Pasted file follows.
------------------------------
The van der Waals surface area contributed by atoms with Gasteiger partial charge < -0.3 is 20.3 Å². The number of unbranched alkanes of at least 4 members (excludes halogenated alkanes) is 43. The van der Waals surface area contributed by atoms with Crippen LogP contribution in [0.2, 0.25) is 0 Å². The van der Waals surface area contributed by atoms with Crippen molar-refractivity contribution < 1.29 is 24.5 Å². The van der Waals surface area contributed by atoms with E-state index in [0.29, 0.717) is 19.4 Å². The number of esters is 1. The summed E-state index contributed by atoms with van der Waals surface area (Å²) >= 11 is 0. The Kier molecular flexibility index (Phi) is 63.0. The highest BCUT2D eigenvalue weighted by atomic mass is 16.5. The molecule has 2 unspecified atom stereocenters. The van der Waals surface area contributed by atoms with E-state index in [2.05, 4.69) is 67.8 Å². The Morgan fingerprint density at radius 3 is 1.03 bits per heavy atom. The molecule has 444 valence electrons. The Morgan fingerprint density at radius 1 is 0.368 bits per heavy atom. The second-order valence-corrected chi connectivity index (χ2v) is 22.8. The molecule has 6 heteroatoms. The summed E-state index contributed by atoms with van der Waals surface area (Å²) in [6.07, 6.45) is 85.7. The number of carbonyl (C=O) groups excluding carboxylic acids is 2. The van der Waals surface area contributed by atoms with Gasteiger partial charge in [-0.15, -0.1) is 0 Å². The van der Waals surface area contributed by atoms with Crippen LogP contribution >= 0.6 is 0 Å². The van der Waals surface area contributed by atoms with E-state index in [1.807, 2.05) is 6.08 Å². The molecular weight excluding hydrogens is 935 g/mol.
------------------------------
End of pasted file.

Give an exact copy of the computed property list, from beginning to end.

The van der Waals surface area contributed by atoms with Gasteiger partial charge < -0.3 is 20.3 Å². The number of unbranched alkanes of at least 4 members (excludes halogenated alkanes) is 43. The van der Waals surface area contributed by atoms with Crippen LogP contribution in [0.2, 0.25) is 0 Å². The van der Waals surface area contributed by atoms with Crippen molar-refractivity contribution < 1.29 is 24.5 Å². The van der Waals surface area contributed by atoms with E-state index in [0.29, 0.717) is 19.4 Å². The number of esters is 1. The summed E-state index contributed by atoms with van der Waals surface area (Å²) >= 11 is 0. The Kier molecular flexibility index (Phi) is 63.0. The highest BCUT2D eigenvalue weighted by atomic mass is 16.5. The molecule has 2 unspecified atom stereocenters. The van der Waals surface area contributed by atoms with E-state index in [2.05, 4.69) is 67.8 Å². The Morgan fingerprint density at radius 3 is 1.03 bits per heavy atom. The molecule has 444 valence electrons. The Morgan fingerprint density at radius 1 is 0.368 bits per heavy atom. The second-order valence-corrected chi connectivity index (χ2v) is 22.8. The molecule has 6 heteroatoms. The summed E-state index contributed by atoms with van der Waals surface area (Å²) in [6.07, 6.45) is 85.7. The number of carbonyl (C=O) groups excluding carboxylic acids is 2. The van der Waals surface area contributed by atoms with Gasteiger partial charge in [-0.15, -0.1) is 0 Å². The van der Waals surface area contributed by atoms with Crippen LogP contribution >= 0.6 is 0 Å². The van der Waals surface area contributed by atoms with E-state index in [1.807, 2.05) is 6.08 Å². The molecular weight excluding hydrogens is 935 g/mol.